Note: Find the link to the recording of this webinar at the bottom of this post.
By Kathryn Rothman
Judy Dickson and the Samtal attendees have a lot of interesting stories to tell and I am learning a lot from them. But I kept wondering why no one talks about Minneota! I grew up thinking that all the Icelanders who came to North America came to Minneota, Minnesota. However, I knew there must be a few in Canada or else we wouldn’t be able to look at the Logberg-Heimskringla from Winnipeg at my great uncle's and aunt’s home. I guess I asked “What about Minneota?” enough times that Sunna contacted me and asked if I would give a seminar on Minneota for Icelandic Roots. And so that’s what we are going to do.
It's hard to imagine leaving home and familiar people to venture out into an unknown place, most likely never to return. One has to either be an adventurer or desperate, I should think. So why did they come? By now I knew that most Icelanders settled in Canada, so why did some choose Minneota? The Hofsos Emigration center has a wonderful timeline of the emigration period, going year by year with weather conditions, crop failures or success, fishing catches and the number of people leaving Iceland for other places each year. Times were hard. Most emigrants probably felt they had no choice but to go. But why not go with the others and stay in Canada?
In August 2022, our Snorri Plus group arrived in the harbor village Vopnafjorður. Many of the Minneota Icelandic community came from the northeast; and many from the area around Vopnafjorður. Both my Mom's and Dad’s families come from this place. Our family history is dotted with the farm names here that go back centuries.
Northeast Iceland is completely different from Minneota, Minnesota. The rocky, lava ground is not at all like the deep, rich, prairie soil to the east of Minneota. Iceland's valleys, hills and mountains carved out by glaciers are a little bit like the hills to the west of Minneota: hills created by the debris of retreating glaciers. Minneota is a small town located in some of the best farmland in the Midwest USA. Here, acres and acres of crops cover the gently rolling, mostly flat land, not sheep. And of course, Minneota is not near the ocean.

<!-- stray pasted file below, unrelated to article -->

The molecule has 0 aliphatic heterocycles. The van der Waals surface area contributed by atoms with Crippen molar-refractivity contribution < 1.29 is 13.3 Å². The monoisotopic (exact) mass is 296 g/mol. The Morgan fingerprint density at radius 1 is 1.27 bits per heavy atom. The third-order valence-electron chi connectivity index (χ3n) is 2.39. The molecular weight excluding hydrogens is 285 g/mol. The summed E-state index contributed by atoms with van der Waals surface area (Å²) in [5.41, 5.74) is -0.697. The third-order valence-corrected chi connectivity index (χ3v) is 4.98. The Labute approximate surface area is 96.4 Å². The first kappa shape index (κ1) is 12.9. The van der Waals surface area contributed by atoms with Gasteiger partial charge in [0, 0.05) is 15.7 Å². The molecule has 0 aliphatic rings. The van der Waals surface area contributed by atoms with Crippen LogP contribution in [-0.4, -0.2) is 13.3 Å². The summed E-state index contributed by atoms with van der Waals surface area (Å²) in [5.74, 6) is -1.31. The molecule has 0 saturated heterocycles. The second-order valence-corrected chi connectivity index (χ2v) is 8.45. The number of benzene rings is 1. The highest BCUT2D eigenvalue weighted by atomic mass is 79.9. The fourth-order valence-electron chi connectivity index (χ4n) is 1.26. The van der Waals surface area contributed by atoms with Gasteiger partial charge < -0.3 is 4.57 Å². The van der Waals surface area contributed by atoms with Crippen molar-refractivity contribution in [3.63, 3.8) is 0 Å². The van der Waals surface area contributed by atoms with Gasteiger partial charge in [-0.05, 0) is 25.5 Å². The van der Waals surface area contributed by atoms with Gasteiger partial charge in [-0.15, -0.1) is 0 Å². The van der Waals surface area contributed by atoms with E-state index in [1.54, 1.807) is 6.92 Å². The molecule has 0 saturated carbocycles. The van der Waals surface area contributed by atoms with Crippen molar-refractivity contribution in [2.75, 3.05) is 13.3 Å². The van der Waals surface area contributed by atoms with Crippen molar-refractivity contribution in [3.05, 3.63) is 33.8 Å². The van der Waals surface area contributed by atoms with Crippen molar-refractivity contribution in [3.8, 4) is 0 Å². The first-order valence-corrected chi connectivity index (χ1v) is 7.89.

I’m sure folks missed their homeland. My grandma’s foster father (who was her great-uncle) made a trip back to visit, but not many could do that. My great-great grandfather, whose nickname was Styrimaður, a sailor, used to look out the kitchen window at the wind rippling through the flax and oats and said it reminded him of the wind on the sea. He was homesick.
If you have heard of Minneota, Minnesota, it may be because of the writings of local poet Bill Holm. Bill was a larger than life figure who traveled the world but somehow ended up back in Minneota. Some of his books chronicle Minneota and rural life; others reflect on his second home in Hofsos, Iceland.
I am indebted to many people: Mary Buysse who provided histories of St. Paul's church; Wendy Sarazyn at the Minneota Library in the Big Store for helping me find research materials; Pat Brennecke for her family stories; Dianne O’Konski for all her help; and interviews with Dora Harvey done years ago when I was researching immigration and assimilation for my history major research project. Thanks, too, to Cathy Josephson who grew up in Minneota and is director of the East Iceland Emigration Center in Vopnafjorður, and to Valgerd at the Hofsos Emigration Center.
I hope you can join us.
The webinar was recorded:
On December 19, 2023, Kathryn Rothman discussed the settlement at Minneota, and surrounding communities in Lyon and Yellow Medicine Counties in Minnesota. Learn about why this area became a settlement and who moved there.